Even in Japan, a nation known for pioneering the video game business, government concerns over content issues are in the news.
Several years ago, under pressure from the Japanese government, the Computer Entertainment Rating Organization (CERO) was formed to voluntarily label console video games for sale in Japan. The system included 4 ratings: "All Ages", "12 ", "15 ", and "18 " (ESRB equivalent E, T, M, and AO). The ratings were expanded in 2004, with descriptors for drugs, tobacco, alcohol, gambling, crime, love, sex, violence, horror, and language. Japan also has another ratings system, The Organization for Computer Software Ethics (EOCS), which has 2 ratings for pornographic content in PC software, "R" (15 ) and "18 ". EOCS voluntarily restricts the sales of labelled software to minors below the age on the label.
In response to several prefectures banning the sale of Grand Theft Auto III to minors, and calls for a new system, GamesIndustry.biz reports that the Computer Entertainment Supplier's Association (CESA) has revamped the CERO system, and encourages their members to post CERO information in stores. The "new" CERO system will be 5 ratings. "A" (Everyone), "B" (12 ), "C" (15 ), "D" (17 ), and "Z" (18 ). "A-D" would still be voluntarily enforced by CESA, and are only an advisory rating, but "Z" would be regulated by the government. The new version of CERO goes into effect March 1.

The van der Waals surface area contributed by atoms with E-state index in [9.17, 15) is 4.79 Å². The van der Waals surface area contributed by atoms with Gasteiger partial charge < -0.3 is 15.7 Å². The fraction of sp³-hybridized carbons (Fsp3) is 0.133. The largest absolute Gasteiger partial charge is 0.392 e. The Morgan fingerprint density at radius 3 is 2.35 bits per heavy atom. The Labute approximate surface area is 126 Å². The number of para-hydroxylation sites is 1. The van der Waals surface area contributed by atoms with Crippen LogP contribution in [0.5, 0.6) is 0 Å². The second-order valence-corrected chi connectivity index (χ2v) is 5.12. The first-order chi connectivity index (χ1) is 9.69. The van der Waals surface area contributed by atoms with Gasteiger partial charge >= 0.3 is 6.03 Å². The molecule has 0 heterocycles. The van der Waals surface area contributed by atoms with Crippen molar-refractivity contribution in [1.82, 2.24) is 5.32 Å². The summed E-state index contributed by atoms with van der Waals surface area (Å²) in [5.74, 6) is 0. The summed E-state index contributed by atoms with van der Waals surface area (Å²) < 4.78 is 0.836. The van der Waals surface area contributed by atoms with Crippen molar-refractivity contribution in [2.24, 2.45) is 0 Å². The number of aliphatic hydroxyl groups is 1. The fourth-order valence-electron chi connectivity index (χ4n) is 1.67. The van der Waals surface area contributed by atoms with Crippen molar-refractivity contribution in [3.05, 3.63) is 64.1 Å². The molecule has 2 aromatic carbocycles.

No details have been released as to the criteria for labeling a game "Z" vs. "D", other than it would contain "particularly violent scenes". CERO's official website is still only displaying the older rating system.
J: Apparently last years calls for a new system came on the heels of several highly publicized incidents in Japan where juvenile "gamers" (there are non-gamers in Japan???) committed some pretty heinous crimes (mostly stabbings). The sensationalist media latched on, just like the media circus in the UK over Manhunt, and in the US over GTA, where if the perpetrator could be labeled a "gamer", then the games were automatically to blame, above and beyond any other factors including economic status, mental health, history of abuse, drugs, upbringing, etc.